PE: Provider Edge router.

   RD: Route Distinguisher.

   RT: Route Target.

   Familiarity with the terminology in [RFC7623] is expected.

2.  Solution requirements

   The following requirements are followed by the CMAC-flush solution
   described in this document:

   a.  The solution solves black-hole scenarios in case of failures on
       null ES ACs (Attachment Circuits not associated to ES, that is,
       ESI=0) when the access device/network is responsible for the
       redundancy.

   b.  This extension works with Single-Active non-null ES and virtual
       ES, irrespective of the PE BMAC address assignment (dedicated
       per-ES BMAC or shared BMAC, as in [RFC7623]).

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   c.  In case of failure on the egress PE, the solution provides a
       CMAC-flush notification at BMAC and I-SID granularity level.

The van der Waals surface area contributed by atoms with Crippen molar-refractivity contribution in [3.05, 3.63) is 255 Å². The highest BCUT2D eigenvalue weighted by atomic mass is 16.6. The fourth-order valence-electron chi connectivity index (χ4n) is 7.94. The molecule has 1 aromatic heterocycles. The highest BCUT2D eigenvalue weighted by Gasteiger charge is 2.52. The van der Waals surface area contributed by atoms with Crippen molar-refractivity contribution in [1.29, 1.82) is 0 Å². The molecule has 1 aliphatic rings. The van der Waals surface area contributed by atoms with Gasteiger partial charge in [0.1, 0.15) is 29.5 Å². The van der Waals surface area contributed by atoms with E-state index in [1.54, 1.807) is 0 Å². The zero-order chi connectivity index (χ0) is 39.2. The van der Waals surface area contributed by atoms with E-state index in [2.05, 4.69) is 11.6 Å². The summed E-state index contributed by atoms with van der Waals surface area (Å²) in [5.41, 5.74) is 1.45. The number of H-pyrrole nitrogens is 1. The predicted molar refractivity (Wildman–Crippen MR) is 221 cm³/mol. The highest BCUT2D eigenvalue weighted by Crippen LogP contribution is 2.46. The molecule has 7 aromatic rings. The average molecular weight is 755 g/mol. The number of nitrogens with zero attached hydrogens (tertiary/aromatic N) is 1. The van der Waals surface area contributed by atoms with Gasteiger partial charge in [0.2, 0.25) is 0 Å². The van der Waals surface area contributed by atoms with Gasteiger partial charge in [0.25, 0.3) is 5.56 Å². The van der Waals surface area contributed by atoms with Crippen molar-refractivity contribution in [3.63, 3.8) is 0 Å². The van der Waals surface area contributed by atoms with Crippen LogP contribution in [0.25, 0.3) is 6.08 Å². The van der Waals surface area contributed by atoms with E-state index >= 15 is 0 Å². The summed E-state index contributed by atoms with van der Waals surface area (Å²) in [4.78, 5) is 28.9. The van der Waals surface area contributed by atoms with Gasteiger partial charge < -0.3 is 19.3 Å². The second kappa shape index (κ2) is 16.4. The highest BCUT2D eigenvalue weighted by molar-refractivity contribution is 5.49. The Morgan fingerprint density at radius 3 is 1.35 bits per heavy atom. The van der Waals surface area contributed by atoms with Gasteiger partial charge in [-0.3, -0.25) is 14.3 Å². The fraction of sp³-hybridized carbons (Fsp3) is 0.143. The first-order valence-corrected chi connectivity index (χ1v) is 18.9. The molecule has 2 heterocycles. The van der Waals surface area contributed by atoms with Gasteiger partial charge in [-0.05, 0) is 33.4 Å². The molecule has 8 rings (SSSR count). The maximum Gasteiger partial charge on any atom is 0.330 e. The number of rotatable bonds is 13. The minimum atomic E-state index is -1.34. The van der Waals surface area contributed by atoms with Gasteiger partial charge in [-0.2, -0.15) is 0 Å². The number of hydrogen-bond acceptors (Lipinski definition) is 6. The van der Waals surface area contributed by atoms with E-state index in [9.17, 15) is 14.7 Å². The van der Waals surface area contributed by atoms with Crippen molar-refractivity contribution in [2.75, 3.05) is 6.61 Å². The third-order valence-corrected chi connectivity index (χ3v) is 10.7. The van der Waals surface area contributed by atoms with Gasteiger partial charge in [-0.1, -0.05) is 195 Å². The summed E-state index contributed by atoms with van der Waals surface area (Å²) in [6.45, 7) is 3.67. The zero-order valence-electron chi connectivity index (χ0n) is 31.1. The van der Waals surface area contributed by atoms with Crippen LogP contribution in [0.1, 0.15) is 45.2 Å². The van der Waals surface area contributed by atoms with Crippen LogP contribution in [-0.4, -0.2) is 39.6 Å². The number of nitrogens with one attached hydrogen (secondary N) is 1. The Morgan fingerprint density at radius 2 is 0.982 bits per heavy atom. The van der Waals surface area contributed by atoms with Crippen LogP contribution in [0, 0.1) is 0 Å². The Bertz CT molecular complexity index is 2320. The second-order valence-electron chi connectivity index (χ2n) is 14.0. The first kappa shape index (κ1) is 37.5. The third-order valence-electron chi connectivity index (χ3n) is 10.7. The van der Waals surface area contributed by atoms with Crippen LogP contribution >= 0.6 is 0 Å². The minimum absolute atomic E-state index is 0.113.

d.  The solution provides a reliable CMAC-flush notification in PBB-
       EVPN networks that use Route-Reflectors (RRs), without causing
       "double flushing" or no flushing for certain I-SIDs due to the
       notification messages being aggregated at the RR.

   e.  The solution coexists in [RFC7623] networks where there are PEs
       that do not support this specification.

   f.  The solution SHOULD be enabled/disabled by an administrative
       option on a per-PE and per-I-SID basis.

3.  EVPN BGP Encoding for ISID-based CMAC-flush

   The solution does not use any new BGP attributes but reuses the MAC
   Mobility extended community as an indication of CMAC-flush (as in
   [RFC7623]) and encodes the I-SID in the Ethernet Tag field of the
   EVPN MAC/IP advertisement route.  As a reference, Figure 2 shows the
   MAC Mobility extended community and the EVPN MAC/IP advertisement
   route that are used specified in [RFC7432] and used in this document
   as a CMAC-flush notification message.